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The United States is in the midst of the biggest spike in inflation in decades, according to data released by the Department of Labor last week. Prices for everything including food, gasoline, housing, cars and a long list of other consumer goods rose 6.2 percent between October 2020 and October 2021, the biggest one-year jump since 1990.
Inflation is a measure of how quickly the cost of goods and services increases over time. A steady rate of inflation is normal, even desirable. But when prices rise too quickly, it can mean basic necessities suddenly become more difficult to afford, especially for poorer Americans who spend a larger portion of their income on food, gas and rent.
Concerns about runaway inflation often draw from the experience of the 1970s, when prices snowballed for several years until the Federal Reserve cranked up interest rates to get things under control. That move did eventually reduce inflation, but it also plunged the country into a recession.
Economists like to say that inflation is the result of “too much money chasing too few goods.” The pandemic disrupted both sides of that formula. While the virus and resulting economic collapse have been devastating for some, many Americans actually have more money on hand thanks to a period of reduced spending, massive economic rescue packages and super-low interest rates. At the same time, the supply of goods has been choked by overwhelming demand, supply chain bottlenecks and shortages of specific components like semiconductors used to make cars.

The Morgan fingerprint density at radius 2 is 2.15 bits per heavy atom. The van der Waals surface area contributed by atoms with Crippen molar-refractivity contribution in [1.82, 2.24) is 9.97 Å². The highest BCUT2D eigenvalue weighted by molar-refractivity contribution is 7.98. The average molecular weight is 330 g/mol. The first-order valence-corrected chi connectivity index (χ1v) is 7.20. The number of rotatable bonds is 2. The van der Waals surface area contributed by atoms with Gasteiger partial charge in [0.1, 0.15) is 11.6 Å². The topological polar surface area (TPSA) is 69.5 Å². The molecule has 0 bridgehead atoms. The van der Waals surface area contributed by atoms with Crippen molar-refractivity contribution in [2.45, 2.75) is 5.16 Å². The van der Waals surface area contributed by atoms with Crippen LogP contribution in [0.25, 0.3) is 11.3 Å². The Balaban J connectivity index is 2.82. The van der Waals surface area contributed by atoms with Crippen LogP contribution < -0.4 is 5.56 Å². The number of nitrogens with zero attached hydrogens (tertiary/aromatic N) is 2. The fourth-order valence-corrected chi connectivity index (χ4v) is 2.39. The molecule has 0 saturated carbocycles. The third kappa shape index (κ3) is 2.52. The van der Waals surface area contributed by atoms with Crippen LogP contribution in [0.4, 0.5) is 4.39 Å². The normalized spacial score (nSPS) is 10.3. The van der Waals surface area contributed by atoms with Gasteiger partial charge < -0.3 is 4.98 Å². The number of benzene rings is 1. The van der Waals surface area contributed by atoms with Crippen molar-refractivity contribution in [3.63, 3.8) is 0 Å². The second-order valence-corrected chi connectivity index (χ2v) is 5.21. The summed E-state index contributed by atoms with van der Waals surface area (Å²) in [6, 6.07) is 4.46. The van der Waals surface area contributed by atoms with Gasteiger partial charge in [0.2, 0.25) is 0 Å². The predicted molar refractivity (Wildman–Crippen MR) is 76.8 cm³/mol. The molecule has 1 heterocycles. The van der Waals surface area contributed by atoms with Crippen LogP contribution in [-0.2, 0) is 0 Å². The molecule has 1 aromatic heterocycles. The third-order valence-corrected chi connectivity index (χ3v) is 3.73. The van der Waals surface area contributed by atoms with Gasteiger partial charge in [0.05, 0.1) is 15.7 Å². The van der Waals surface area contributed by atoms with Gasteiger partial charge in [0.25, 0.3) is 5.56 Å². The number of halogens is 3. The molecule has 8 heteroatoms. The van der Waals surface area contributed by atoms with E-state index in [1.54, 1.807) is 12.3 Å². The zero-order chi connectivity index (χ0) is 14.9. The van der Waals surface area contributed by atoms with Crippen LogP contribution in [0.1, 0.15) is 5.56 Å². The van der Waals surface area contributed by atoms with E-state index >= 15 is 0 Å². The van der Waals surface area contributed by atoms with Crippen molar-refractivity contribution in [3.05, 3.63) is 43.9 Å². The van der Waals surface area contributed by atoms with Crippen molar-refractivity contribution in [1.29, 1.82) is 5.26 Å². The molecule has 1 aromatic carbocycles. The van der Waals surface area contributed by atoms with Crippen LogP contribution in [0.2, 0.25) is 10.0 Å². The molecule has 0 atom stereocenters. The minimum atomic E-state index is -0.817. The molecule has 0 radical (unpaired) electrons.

Why there’s debate
There has been an ongoing debate among economists and policymakers about how big a problem the spike in inflation really is and whether any steps need to be taken to correct it.
For months, it’s been the position of the Biden administration that the problem will mostly resolve itself once life returns to a relative normal. “I think continuing to make progress against the pandemic is the most important thing we can do,” Treasury Secretary Janet Yellen said Sunday. Overreacting to inflation, many say, could stifle the economy’s recovery. President Biden has also argued that his legislative agenda — which includes an already-passed infrastructure bill and his Build Back Better social spending plan — will help alleviate some of the supply issues that are feeding inflation.
Those who are most concerned about inflation continuing in the long term, a group that includes many conservatives, say aggressive action is needed to reduce the amount of money in the economy before prices spiral out of control. Many have called for the Federal Reserve to raise interest rates and cut back its purchases of bonds — or, at minimum, signal that it’s willing to do so to calm fears about inflation. Others say inflationary concerns are reason enough for Biden and the Democrats to abandon their efforts to pass any more spending bills.
Federal Reserve Chairman Jerome Powell said recently that he won’t have a clear view of the state of inflation until the pandemic and its economic impacts recede even further. He also said unemployment is currently too high to consider a hike in interest rates anytime soon.
It’s worth slowing down the recovery to keep inflation under control